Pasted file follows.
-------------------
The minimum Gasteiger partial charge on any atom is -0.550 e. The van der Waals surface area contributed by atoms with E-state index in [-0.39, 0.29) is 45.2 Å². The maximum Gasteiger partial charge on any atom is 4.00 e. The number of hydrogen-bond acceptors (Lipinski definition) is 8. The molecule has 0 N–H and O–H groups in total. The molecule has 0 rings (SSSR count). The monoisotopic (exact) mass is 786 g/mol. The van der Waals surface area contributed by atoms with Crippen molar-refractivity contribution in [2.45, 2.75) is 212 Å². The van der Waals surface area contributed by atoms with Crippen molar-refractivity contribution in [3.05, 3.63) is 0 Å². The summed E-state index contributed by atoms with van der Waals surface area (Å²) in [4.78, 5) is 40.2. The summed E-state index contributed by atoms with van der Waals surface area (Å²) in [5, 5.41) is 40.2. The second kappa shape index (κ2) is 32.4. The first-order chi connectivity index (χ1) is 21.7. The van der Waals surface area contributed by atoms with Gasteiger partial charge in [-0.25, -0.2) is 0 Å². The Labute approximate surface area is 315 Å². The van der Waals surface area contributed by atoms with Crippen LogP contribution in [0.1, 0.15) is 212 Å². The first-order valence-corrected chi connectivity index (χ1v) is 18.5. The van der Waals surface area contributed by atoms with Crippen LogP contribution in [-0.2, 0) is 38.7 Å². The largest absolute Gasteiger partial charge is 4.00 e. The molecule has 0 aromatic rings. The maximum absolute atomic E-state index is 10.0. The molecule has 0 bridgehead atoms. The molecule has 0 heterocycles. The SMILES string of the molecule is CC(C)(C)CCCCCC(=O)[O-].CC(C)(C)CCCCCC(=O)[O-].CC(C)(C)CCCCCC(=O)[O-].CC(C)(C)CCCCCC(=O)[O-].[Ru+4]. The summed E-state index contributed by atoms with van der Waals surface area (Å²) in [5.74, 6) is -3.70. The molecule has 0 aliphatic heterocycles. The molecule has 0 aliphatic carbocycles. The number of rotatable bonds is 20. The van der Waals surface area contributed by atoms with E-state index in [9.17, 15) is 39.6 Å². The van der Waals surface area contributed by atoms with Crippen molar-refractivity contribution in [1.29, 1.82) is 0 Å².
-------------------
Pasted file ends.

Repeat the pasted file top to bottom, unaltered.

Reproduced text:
The minimum Gasteiger partial charge on any atom is -0.550 e. The van der Waals surface area contributed by atoms with E-state index in [-0.39, 0.29) is 45.2 Å². The maximum Gasteiger partial charge on any atom is 4.00 e. The number of hydrogen-bond acceptors (Lipinski definition) is 8. The molecule has 0 N–H and O–H groups in total. The molecule has 0 rings (SSSR count). The monoisotopic (exact) mass is 786 g/mol. The van der Waals surface area contributed by atoms with Crippen molar-refractivity contribution in [2.45, 2.75) is 212 Å². The van der Waals surface area contributed by atoms with Crippen molar-refractivity contribution in [3.05, 3.63) is 0 Å². The summed E-state index contributed by atoms with van der Waals surface area (Å²) in [4.78, 5) is 40.2. The summed E-state index contributed by atoms with van der Waals surface area (Å²) in [5, 5.41) is 40.2. The second kappa shape index (κ2) is 32.4. The first-order chi connectivity index (χ1) is 21.7. The van der Waals surface area contributed by atoms with Gasteiger partial charge in [-0.25, -0.2) is 0 Å². The Labute approximate surface area is 315 Å². The van der Waals surface area contributed by atoms with Crippen LogP contribution in [0.1, 0.15) is 212 Å². The first-order valence-corrected chi connectivity index (χ1v) is 18.5. The van der Waals surface area contributed by atoms with Crippen LogP contribution in [-0.2, 0) is 38.7 Å². The largest absolute Gasteiger partial charge is 4.00 e. The molecule has 0 aromatic rings. The maximum absolute atomic E-state index is 10.0. The molecule has 0 bridgehead atoms. The molecule has 0 heterocycles. The SMILES string of the molecule is CC(C)(C)CCCCCC(=O)[O-].CC(C)(C)CCCCCC(=O)[O-].CC(C)(C)CCCCCC(=O)[O-].CC(C)(C)CCCCCC(=O)[O-].[Ru+4]. The summed E-state index contributed by atoms with van der Waals surface area (Å²) in [5.74, 6) is -3.70. The molecule has 0 aliphatic heterocycles. The molecule has 0 aliphatic carbocycles. The number of rotatable bonds is 20. The van der Waals surface area contributed by atoms with E-state index in [9.17, 15) is 39.6 Å². The van der Waals surface area contributed by atoms with Crippen molar-refractivity contribution in [1.29, 1.82) is 0 Å².